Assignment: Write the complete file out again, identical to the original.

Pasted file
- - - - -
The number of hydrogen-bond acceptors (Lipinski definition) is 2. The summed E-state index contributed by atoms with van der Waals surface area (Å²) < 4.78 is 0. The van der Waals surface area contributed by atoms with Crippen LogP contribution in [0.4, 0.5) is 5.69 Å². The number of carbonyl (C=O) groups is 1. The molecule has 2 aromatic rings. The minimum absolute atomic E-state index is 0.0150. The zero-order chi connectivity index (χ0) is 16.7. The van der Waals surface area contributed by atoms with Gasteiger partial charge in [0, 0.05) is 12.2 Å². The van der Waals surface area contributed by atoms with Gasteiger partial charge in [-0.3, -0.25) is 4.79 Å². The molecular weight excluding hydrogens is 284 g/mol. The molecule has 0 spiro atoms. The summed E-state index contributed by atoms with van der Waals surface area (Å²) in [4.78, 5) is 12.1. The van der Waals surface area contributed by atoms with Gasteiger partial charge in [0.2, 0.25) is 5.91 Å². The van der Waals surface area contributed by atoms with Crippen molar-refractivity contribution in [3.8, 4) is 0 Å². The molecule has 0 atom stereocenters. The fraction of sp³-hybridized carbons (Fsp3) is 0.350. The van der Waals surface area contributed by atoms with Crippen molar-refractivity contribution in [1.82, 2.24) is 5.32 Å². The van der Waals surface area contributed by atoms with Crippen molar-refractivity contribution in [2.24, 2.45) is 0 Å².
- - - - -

The number of hydrogen-bond acceptors (Lipinski definition) is 2. The summed E-state index contributed by atoms with van der Waals surface area (Å²) < 4.78 is 0. The van der Waals surface area contributed by atoms with Crippen LogP contribution in [0.4, 0.5) is 5.69 Å². The number of carbonyl (C=O) groups is 1. The molecule has 2 aromatic rings. The minimum absolute atomic E-state index is 0.0150. The zero-order chi connectivity index (χ0) is 16.7. The van der Waals surface area contributed by atoms with Gasteiger partial charge in [0, 0.05) is 12.2 Å². The van der Waals surface area contributed by atoms with Gasteiger partial charge in [-0.3, -0.25) is 4.79 Å². The molecular weight excluding hydrogens is 284 g/mol. The molecule has 0 spiro atoms. The summed E-state index contributed by atoms with van der Waals surface area (Å²) in [4.78, 5) is 12.1. The van der Waals surface area contributed by atoms with Gasteiger partial charge in [0.2, 0.25) is 5.91 Å². The van der Waals surface area contributed by atoms with Crippen molar-refractivity contribution in [3.8, 4) is 0 Å². The molecule has 0 atom stereocenters. The fraction of sp³-hybridized carbons (Fsp3) is 0.350. The van der Waals surface area contributed by atoms with Crippen molar-refractivity contribution in [1.82, 2.24) is 5.32 Å². The van der Waals surface area contributed by atoms with Crippen molar-refractivity contribution in [2.24, 2.45) is 0 Å².